For lectures, workshops, one-to-one coaching and writing on this and other communication topics visit http://andrewhennigan.com, email conseil@andrewhennigan.com or call 0033 6 79 61 42 81 in France and 0046 730 894 475 in Sweden.


Related Posts on Crisis Management

Why You Probably Need Social Media Crisis Management More Than You Think
Social Media Crisis Management: Odimax's Emergency Stop
Crisis PR: Are You Ready to Take Down Your Website?
What the Shortmail Tweetstorm Teaches About Social Media Monitoring


Wednesday, April 10, 2013

PR Essentials for Early-Stage Startups

If your startup is still at an early stage you probably can't even afford a PR consultant and an agency is out of reach. Maybe you also don't have any PR expertise yourself. But there are five simple things you can do yourself that don't take much time or expertise yet can make it much more likely people will talk about you. I learnt these things working on both sides of the business: I have worked both in PR and as a freelance journalist, writing often about startups.

BUILD A SOLID ONLINE PRESENCE. When someone googles your company name they should find at least several pages you control on the first page of search results. This is much easier than most people think. First of all make sure that your own website URL has been submitted to the top search engines. For example, you can submit a URL to Google using this Webmaster Tools page. When that's done create profiles in the name of your company on Facebook, Google+, Twitter, LinkedIn and so on. These will rank highly in Google searches and give a satisfyingly solid presence. (For more about this see How to Get Impressive Search Results for your Startup). If your company name is ungoogleable then think again about that name. You might think it is funny to have a name that consists of strange characters but if Google can't find you nobody can. (For more about this see Branding in the Age of Search Engines).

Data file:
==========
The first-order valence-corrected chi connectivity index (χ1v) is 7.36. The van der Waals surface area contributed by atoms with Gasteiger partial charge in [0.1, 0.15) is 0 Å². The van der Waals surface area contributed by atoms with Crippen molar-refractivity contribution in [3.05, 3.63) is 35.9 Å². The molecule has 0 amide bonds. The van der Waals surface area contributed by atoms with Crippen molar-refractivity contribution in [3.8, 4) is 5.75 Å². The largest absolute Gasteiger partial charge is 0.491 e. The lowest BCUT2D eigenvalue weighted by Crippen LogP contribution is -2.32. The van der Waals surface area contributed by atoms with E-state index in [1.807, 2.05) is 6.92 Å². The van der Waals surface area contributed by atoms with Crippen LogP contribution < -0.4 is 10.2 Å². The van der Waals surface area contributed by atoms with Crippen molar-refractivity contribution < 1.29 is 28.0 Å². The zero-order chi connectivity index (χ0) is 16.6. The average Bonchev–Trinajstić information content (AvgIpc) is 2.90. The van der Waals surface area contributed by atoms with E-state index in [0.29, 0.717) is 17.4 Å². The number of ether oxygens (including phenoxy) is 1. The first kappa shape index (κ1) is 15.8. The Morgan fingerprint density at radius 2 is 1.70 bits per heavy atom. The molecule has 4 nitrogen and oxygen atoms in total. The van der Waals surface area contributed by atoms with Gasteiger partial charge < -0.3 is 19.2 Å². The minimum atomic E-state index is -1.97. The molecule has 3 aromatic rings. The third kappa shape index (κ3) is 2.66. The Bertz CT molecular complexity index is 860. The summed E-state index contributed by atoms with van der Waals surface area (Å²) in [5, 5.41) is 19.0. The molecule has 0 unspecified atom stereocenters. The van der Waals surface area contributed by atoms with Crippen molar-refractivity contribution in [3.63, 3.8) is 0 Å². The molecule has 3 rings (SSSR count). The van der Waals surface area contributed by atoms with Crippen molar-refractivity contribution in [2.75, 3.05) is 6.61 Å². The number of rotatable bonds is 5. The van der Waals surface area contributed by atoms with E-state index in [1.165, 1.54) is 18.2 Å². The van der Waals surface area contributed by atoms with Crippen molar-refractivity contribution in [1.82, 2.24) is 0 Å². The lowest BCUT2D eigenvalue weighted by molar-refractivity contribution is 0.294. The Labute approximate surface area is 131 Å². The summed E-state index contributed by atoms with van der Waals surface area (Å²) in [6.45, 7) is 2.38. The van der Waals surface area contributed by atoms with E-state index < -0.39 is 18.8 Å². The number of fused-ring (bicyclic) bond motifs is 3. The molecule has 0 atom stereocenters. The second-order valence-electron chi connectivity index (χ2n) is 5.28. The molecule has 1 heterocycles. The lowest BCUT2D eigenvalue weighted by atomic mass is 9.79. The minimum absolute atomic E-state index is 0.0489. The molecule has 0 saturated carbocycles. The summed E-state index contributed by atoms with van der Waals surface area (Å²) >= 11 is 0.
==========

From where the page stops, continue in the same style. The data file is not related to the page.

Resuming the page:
MAKE SURE CONTACT INFO IS EASY TO FIND. You are much more likely to get coverage in blogs and media if journalists can contact you. It is extremely rare that someone has to write about a specific company. When I write about startups usually I am writing about a theme and I contact many companies in that space; if one is hard to contact I just look somewhere else.  You should have at least an email address and a phone number; a form is not acceptable. Don't worry about spam -- that can be easily filtered -- and don't worry about too many people calling your phone number. You wish! It's much more likely that nobody calls. To be especially media friendly it is better to have a separate "media" or "press" contact even if it is just redirected to your other account. And if you really want to make media happy put a real human name on the contact. I'd feel much more inclined to talk to "Abigail Grundy, Founder" than "info@startupthingy.com"